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Citation for John: Reading the Book

Citation styles are based on the Chicago Manual of Style, 15th Ed., and the MLA Style Manual, 2nd Ed..

MLA

Senior, Donald and Pheme Perkins. "John." In The Catholic Study Bible. Oxford Biblical Studies Online. Feb 18, 2020. <http://www.oxfordbiblicalcstudies.com/article/book/obso-9780195282801/obso-9780195282801-div1-128>.

Chicago

Senior, Donald and Pheme Perkins. "John." In The Catholic Study Bible. Oxford Biblical Studies Online, http://www.oxfordbiblicalcstudies.com/article/book/obso-9780195282801/obso-9780195282801-div1-128 (accessed Feb 18, 2020).

Reading through John

In reading John, we must be sensitive to the use of symbols, irony, and misunderstanding. The characters who interact with Jesus in the story are at different levels of understanding as to who Jesus is. The disciples begin with faith that Jesus fulfills the messianic promises to Israel, but this faith is not yet knowledge of Jesus as the revelation of God. Their faith must be completed by the post‐Resurrection process of coming to understand Jesus, the perspective which the evangelist shares with the readers ( 16, 25 ). Jewish sympathizers and the crowds have a vague idea that Jesus might be “from God” or even be the Messiah. John often divides the opinions of the crowd in two. One opinion is wrong or literal‐minded; the other is partially correct ( 12, 27–29 ). Unlike the Jewish crowds, who sometimes accept Jesus, John also uses the expression “the Jews” to represent religious authorities hostile to Jesus. They reject all testimony to the truth that Jesus comes from God, and they are the ones responsible for his death.

Signs and Faith in the Fourth Gospel

The symbolic perspective influences John's account of miracles (see introduction). Taken literally, they cannot lead a person to faith ( 2, 23–25 ), but seen as “signs” pointing to Jesus' identity with God, his “glory” ( 2, 11 ), they may serve as the beginning point for faith. John embeds four of the miracles in discourses, which interpret their symbolic meaning. The symbols of life, light, and bread point to Jesus as the source of eternal life for all who believe.

Today, people continue to wonder whether they should “believe in miracles.” There is no doubt that Jesus was well known for his ability to heal. The Gospels insist that Jesus used his healing power to bring people closer to God. He never used miracles to enrich himself or to gain popularity. Even though miracles can be a sign that God is working through Jesus, they can also be a trap. Sometimes people think they can bargain with God. If God will just heal them of disease or help them out of a jam, then they will become faithful Christians. John reminds us that our faith is not based on miracles. Our relationship with God is based on what Jesus has shown us about God's love for the world. It is not wrong to seek healing through prayer. Sometimes God will express love by a miraculous healing, but we should not think that miracles are anything more than a small sign of God's greatness.

Dualism in the Fourth Gospel

The Gospel uses a number of dualistic expressions, such as light/dark, life/death, from above (heavenly)/from below (earthly), not judged/ condemned. They illuminate a process of division that occurs within the story. Persons confronted with Jesus' word either believe and become children of God who will inherit eternal life, or they reject Jesus and are condemned by God. This dualism gives John a certain harshness. There is no middle ground between belief and unbelief ( 12, 44–50 ). Believers are united with Jesus and the Father. They may even experience the larger world as hostile ( 15, 1–27 ). Dualistic imagery and a negative picture of the nonbelieving world often appears in sectarian groups. The notes in the NAB point out significant parallels between Johannine symbols and those used by the sectarian Jewish community at Qumran.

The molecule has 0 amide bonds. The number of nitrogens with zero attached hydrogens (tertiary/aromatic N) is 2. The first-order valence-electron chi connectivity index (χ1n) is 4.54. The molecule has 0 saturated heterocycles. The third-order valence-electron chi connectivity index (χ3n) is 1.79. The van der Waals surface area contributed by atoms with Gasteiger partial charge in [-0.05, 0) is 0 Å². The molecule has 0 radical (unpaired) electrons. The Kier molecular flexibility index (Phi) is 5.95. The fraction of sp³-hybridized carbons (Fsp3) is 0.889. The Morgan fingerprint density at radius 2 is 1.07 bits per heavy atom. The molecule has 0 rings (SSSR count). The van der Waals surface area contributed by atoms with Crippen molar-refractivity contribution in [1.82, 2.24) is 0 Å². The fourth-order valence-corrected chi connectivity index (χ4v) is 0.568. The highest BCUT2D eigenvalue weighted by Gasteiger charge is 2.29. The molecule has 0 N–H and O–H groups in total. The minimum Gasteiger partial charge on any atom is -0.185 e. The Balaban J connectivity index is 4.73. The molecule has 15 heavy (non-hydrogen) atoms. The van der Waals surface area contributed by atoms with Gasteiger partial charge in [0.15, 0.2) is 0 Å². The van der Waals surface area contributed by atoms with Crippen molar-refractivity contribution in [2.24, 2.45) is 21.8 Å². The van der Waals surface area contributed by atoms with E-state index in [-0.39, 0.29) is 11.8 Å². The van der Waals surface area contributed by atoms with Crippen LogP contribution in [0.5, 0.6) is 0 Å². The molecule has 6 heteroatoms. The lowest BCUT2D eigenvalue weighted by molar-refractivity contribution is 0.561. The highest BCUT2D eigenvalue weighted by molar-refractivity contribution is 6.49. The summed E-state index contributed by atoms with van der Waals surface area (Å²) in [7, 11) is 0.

Belief and Eternal Life

Christians usually think of salvation or eternal life as a reward that comes in the future when they join Jesus in heaven ( 14, 2f; 17, 24 ) or when Jesus returns to judge the world ( 5, 27–29 ). John retains this traditional language but introduces a new perspective on salvation. Belief brings persons into unity with Jesus. Therefore, they can be spoken of as already having passed through death to life ( 5, 24–26; 3, 16–21 ). Those who reject Jesus are already condemned. Judgment really occurs when Jesus, who has come into the world as light, is accepted or rejected. Though various witnesses provide testimony—the Baptist, Scripture, and the deeds which Jesus does—the believer must accept Jesus' word about God. Only Jesus comes from heaven to reveal God ( 3, 31–36 ).

Jesus as God in the Fourth Gospel

The Gospel presents Jesus “from above” by identifying him with the Word, which is always present to God and through which God created the world ( 1, 1–5 ). John defends the claim that Jesus is equal to God in functional terms: (1) Jesus makes God known; (2) Jesus exercises functions attributed to God, giving life and judging; (3) humans ought to respond to Jesus with the honor appropriate to God. John also emphasizes the special Father/Son relationship between Jesus and God. Jesus is obedient to the mission the Father has given him. Jesus' death will be a sign of God's love for humanity. The disputes between Jesus and “the Jews” (chapters 5–12 ) turn on the issue of Jesus' relationship to God. This section ends with the ironic fact that Jesus' opponents seek to kill the source of life.

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